A special school district general obligation bond election will be held this upcoming summer in August, Roswell school officials say. According to school district bond reports, the bond will allow continuation of the remodeling or replacement of four elementary schools already approved by the Public School Capital Outlay Council â€” a state body which provides grant money to schools based on need.
The bond would also allow for remodeling of two high schools, Roswell and Goddard, and Parkview Early Literary Center without financial assistance from the PSCOC.
Superintendent of the Roswell Independent School District Michael Gottlieb said passage of the bond would help bring school buildings and facilities up to code and current safety standards without raising property taxes. Gottlieb noted that all 19 schools in the district have asbestos (although it was recently eradicated from three schools), only two schools have secure entrances and other schools have antiquated heating and cooling systems.
The four elementary schools that would benefit from the bond passage are Berrendo (total remodeling cost: $9,880,371 with $7,113,867 from PSCOC), Military Heights (total remodeling cost: $7,411,839 with $5,336,524 from PSCOC), El Capitan (total replacement cost: $16,969,694 with $12,218,180 from PSCOC) and Valley View (total remodeling cost: $7,987,243 with $5,750,815 from PSCOC).
Goddard High School will receive $3 million to replace the heating and cooling system and finish the sports field and $1.5 million for asbestos removal, ceiling replacement and cleaning the plenum, without help from PSCOC. Roswell High School would receive $300,000 without help from PSCOC to build a field house for girls athletics in compliance with Title IX. Parkview Early Literacy Center would receive $1.75 million without the help of PSCOC for a new roof, heating and cooling. PSCOC already voted last Thursday to award the four aforementioned elementary schools funding for planning and design for renovations.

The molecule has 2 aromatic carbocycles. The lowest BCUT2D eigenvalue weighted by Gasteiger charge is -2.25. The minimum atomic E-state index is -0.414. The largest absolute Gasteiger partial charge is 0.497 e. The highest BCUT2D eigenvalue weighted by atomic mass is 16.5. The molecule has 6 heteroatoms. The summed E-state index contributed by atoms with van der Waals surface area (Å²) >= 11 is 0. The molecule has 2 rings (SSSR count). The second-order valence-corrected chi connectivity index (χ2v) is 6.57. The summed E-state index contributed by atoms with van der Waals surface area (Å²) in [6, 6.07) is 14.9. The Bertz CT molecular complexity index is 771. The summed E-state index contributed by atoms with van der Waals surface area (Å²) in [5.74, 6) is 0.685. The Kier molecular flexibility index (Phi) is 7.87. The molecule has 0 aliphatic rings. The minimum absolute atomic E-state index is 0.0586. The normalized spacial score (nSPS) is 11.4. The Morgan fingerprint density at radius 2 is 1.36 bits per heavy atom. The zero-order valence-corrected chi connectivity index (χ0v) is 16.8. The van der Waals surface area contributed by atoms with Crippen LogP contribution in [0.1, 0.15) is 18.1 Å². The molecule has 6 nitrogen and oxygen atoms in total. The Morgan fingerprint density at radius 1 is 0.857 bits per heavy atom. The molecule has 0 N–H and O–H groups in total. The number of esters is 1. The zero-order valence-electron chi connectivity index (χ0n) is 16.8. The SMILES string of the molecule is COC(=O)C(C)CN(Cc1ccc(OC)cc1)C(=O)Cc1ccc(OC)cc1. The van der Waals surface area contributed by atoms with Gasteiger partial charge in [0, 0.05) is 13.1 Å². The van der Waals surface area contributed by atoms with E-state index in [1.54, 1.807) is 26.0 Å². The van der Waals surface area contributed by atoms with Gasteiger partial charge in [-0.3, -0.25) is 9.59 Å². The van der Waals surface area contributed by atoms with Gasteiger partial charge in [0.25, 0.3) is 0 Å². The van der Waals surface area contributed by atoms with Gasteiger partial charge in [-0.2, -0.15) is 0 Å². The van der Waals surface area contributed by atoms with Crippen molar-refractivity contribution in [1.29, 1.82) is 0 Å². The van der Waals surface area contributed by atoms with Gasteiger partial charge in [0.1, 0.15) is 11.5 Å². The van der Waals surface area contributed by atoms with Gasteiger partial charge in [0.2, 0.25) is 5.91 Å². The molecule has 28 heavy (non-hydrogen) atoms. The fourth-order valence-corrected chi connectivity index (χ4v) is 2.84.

Usually these awards are made annually at the end of July, but PSCOC decided last September to allow a delayed 2010-2011 Special Standards-Based Capital Outlay Award cycle to begin design for the top 60 neediest schools. Valley View, Berrendo, Military Heights and El Capitan elementary schools were deemed especially needy as they ranked 10, 33, 37 and 48, respectively, on the New Mexico Condition List. The NMCL measures the physical condition and adequacy of a school facility based on the stateâ€™s adequacy standards.
The school district has spent nearly $58 million updating schools since 2004, according to construction project reports. Most of the schools have not been updated since they were built. The four elementary schools listed and Roswell High School were all originally constructed in the mid 1950s while Goddard was built in 1965.
The School Board made it a goal to revamp school facilities in the early 2000s, Gottlieb said. Since then, the schools have relied on general obligation bonds passed by voters and PSCOC to provide funding for the Facilities Master Plan.
PSCOC covers 72 percent of the total renovation cost, if local funds (usually through bonds) cover the remaining 28 percent and if the district complies to state guidelines. In previous bond elections, voters approved funding to renovate East Grand Plains, Missouri Avenue, Pecos, Monterrey, Sunset Elementary schools as well as provide science labs for Goddard and Roswell high schools.